Now, Famous Brands, which has big ambitions with GBK, is trumpeting that it has all but transformed its business, which for almost two decades has been built on power brands such as Steers, Debonairs Pizza, Wimpy and Mugg & Bean.
What definitely has transformed is Famous Brands' balance sheet, which has swung from being virtually ungeared to sporting a net debt-to-equity ratio of 165% at the end of its financial year to February. It sent interest charges ballooning from R17.3m in the first half of the year to R184m in the full year, and together with costs of R106m incurred in the acquisition of GBK, headline EPS (HEPS) down 21%. If the extra costs could be wished away, HEPS would have risen 13%.
In the past year shareholders also waved goodbye to dividends. "We hope to restore dividend payments in 2018," says Darren Hele, Famous Brands CE since taking over the helm from Kevin Hedderwick in March 2016.
GBK is the 28th brand in its line-up. It brought with it 97 restaurants, six of which are in Ireland. "We aim to open about 10 new restaurants a year," says Hele.
Each restaurant comes with a price tag of 1m and, in a major shift away from Famous Brands' franchise model, all will be corporate owned.
Famous Brands is no stranger to the UK market, which it entered in 2007 through the acquisition of Wimpy UK. Hardly a roaring success, Wimpy UK's operating profit in the year to February was a mere R19m.
Famous Brands is looking for far bigger things from GBK, which it targets to generate 45% of group profit within four to five years. It is feasible but a big ask. In its first 20 weeks in the Famous Brands fold, GBK contributed operating profit of R36m. Annualised, it amounted to R94m, 10% of total group operating profit of R938m in the year to February.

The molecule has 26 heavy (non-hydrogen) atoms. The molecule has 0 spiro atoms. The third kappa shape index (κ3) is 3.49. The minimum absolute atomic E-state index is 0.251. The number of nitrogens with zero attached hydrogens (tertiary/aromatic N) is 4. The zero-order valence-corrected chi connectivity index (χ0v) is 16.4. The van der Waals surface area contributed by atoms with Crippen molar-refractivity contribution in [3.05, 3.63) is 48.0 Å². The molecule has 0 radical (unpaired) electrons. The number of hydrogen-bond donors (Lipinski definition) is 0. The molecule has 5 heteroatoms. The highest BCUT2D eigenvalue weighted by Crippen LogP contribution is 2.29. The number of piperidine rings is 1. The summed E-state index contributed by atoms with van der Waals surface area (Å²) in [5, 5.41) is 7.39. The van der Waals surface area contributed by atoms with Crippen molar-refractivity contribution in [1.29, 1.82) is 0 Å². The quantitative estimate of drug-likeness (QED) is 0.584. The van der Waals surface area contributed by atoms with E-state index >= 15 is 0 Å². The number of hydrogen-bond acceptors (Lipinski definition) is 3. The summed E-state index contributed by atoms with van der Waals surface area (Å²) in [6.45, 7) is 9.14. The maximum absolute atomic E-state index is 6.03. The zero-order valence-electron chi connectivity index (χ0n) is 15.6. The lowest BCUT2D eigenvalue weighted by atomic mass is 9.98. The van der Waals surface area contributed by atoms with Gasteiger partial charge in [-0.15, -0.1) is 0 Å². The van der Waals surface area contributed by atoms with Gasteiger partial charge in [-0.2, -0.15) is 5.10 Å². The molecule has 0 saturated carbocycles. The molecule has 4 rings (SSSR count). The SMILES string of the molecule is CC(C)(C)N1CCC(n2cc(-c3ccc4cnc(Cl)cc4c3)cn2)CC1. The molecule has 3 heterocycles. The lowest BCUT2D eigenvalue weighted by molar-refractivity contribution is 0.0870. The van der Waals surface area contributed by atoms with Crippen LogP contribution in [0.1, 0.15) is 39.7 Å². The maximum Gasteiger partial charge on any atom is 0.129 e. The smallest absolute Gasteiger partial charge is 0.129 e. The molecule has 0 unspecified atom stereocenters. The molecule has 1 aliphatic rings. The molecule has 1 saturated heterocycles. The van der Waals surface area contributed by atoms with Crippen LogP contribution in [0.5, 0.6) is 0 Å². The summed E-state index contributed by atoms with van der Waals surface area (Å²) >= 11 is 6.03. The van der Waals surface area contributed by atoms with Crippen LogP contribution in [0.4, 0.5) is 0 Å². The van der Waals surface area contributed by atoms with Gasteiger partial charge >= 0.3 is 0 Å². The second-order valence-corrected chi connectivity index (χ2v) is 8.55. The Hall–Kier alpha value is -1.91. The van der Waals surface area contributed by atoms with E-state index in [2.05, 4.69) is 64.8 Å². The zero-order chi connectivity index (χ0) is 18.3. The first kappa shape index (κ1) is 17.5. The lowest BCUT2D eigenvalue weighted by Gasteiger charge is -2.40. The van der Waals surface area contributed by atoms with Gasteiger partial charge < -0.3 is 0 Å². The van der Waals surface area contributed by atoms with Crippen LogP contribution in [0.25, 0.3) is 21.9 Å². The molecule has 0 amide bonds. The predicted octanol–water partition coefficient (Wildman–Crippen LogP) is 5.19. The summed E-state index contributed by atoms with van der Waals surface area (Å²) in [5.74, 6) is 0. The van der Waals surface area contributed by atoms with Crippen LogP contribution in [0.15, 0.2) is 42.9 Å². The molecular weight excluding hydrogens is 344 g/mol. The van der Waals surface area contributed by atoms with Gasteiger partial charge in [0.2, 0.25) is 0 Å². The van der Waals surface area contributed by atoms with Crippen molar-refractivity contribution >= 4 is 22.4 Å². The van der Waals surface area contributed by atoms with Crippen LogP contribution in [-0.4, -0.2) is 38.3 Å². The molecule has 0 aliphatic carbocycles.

In GBK's defence, Hele says: "GBK opened eight restaurants in the 20 weeks. Opening expenses are very high."
Vunani Securities analyst Anthony Clark believes market caution towards Famous Brands won't disappear. "With its high debt level and paying no dividend the market will adopt a wait-and-see approach for a year or two," says Clark.
For investors the choice in the sector is primarily between Famous Brands and Spur Corp. Analysts have mixed views.
"I would still go with Famous Brands," says Alec Abraham of Sasfin Securities.
"I don't want to be in either," says Evan Walker of 36ONE Asset Management. "But if I had to choose, I would take Famous Brands."
For his money, Clark is backing Spur as his top sector choice. "I have had a buy recommendation on Spur for two years," he says.
Looked at simplistically, says Clark, Famous Brands will have around 3,000 restaurants by year-end and Spur around 600. "It will be far easier for Spur to go to 1,200 than for Famous Brands to go to 6,000."
Though Spur is sticking to its franchise-only business model, it has in recent years adopted a more dynamic approach to expansion through its nine brands. Additions to its core brand line-up of Spur Steak Ranches, Panarottis Pizza Pasta and John Dory's include premium burger brand RocoMamas and The Hussar Grill.